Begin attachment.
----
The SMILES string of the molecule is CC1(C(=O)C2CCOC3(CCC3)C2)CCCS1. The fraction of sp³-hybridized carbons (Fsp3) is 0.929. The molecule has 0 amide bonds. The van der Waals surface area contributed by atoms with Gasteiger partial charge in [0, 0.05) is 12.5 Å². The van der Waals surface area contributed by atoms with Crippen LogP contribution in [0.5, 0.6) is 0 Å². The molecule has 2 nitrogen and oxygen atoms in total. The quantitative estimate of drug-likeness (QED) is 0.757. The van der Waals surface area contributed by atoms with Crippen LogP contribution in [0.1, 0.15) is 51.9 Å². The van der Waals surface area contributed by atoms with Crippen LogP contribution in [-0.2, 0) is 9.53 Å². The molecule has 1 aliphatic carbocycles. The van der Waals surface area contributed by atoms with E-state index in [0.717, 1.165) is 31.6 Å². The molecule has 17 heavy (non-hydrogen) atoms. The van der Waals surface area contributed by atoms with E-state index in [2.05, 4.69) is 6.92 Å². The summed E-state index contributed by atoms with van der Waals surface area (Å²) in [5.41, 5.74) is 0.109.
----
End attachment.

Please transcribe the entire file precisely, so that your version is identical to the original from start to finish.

The SMILES string of the molecule is CC1(C(=O)C2CCOC3(CCC3)C2)CCCS1. The fraction of sp³-hybridized carbons (Fsp3) is 0.929. The molecule has 0 amide bonds. The van der Waals surface area contributed by atoms with Gasteiger partial charge in [0, 0.05) is 12.5 Å². The van der Waals surface area contributed by atoms with Crippen LogP contribution in [0.5, 0.6) is 0 Å². The molecule has 2 nitrogen and oxygen atoms in total. The quantitative estimate of drug-likeness (QED) is 0.757. The van der Waals surface area contributed by atoms with Crippen LogP contribution in [0.1, 0.15) is 51.9 Å². The van der Waals surface area contributed by atoms with Crippen LogP contribution in [-0.2, 0) is 9.53 Å². The molecule has 1 aliphatic carbocycles. The van der Waals surface area contributed by atoms with E-state index in [0.717, 1.165) is 31.6 Å². The molecule has 17 heavy (non-hydrogen) atoms. The van der Waals surface area contributed by atoms with E-state index in [2.05, 4.69) is 6.92 Å². The summed E-state index contributed by atoms with van der Waals surface area (Å²) in [5.41, 5.74) is 0.109.